Power Supply Voltage Tolerances (ATX v2.2) – Power Supply Voltage Tolerances


Power Supply Voltage Tolerances (ATX v2.2) – The power supply in a PC supplies various voltages to internal devices in a computer through power connectors. These voltages don’t have to be exact, but they can only vary up or down by a certain amount, called a tolerance.

If a power supply is providing the parts of a computer with a particular voltage outside this tolerance, the devices being powered may not work properly—or at all.

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Below is a table listing the tolerances for each power supply voltage rail according to Version 2.2 of the ATX Specification (PDF).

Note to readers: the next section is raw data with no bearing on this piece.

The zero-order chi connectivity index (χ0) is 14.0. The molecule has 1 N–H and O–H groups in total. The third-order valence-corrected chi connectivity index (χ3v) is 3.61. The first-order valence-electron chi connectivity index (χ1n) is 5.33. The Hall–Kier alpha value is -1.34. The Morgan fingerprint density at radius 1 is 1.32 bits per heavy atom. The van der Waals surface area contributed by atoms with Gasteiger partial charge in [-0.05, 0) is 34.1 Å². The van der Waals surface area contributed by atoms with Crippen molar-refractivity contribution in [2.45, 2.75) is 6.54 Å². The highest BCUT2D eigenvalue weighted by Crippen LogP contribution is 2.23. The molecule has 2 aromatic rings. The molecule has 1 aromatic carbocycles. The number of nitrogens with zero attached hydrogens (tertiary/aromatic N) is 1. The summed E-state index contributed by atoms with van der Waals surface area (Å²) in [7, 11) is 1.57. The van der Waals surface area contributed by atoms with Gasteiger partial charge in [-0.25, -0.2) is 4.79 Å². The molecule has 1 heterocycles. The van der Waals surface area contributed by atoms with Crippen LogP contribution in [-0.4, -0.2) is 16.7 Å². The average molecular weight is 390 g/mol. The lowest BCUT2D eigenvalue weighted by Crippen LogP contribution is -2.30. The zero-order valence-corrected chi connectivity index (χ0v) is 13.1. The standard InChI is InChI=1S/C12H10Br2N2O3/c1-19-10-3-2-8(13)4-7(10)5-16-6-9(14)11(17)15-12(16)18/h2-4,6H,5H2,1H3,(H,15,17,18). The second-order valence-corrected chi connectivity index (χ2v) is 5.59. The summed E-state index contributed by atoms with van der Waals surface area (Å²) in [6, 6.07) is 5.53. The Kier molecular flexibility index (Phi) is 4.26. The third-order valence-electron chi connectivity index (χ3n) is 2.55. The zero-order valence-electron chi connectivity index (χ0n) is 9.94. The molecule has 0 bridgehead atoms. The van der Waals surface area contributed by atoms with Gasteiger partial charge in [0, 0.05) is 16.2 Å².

Power Supply Voltage Tolerances (ATX v2.2)

PSU Tolerance Table
Voltage RailToleranceMinimum VoltageMaximum Voltage
+3.3VDC± 5%+3.135 VDC+3.465 VDC
+5VDC± 5%+4.750 VDC+5.250 VDC
+5VSB± 5%+4.750 VDC+5.250 VDC
-5VDC (if used)± 10%-4.500 VDC-5.500 VDC
+12VDC± 5%+11.400 VDC+12.600 VDC
-12VDC± 10%-10.800 VDC– 13.200 VDC

To help when testing a power supply, we’ve also calculated the minimum and maximum voltages using the tolerances listed. You can reference our ATX Power Supply Pinout Tables list for details on which power connector pins supply which voltage.

Power Good Delay is the amount of time it takes a power supply to start up completely and begin delivering the proper voltages to the connected devices. According to the Desktop Platform Form Factors Power Supply Guide [PDF], Power Good Delay (called PWR_OK delay in that document) should be 100–500 ms.

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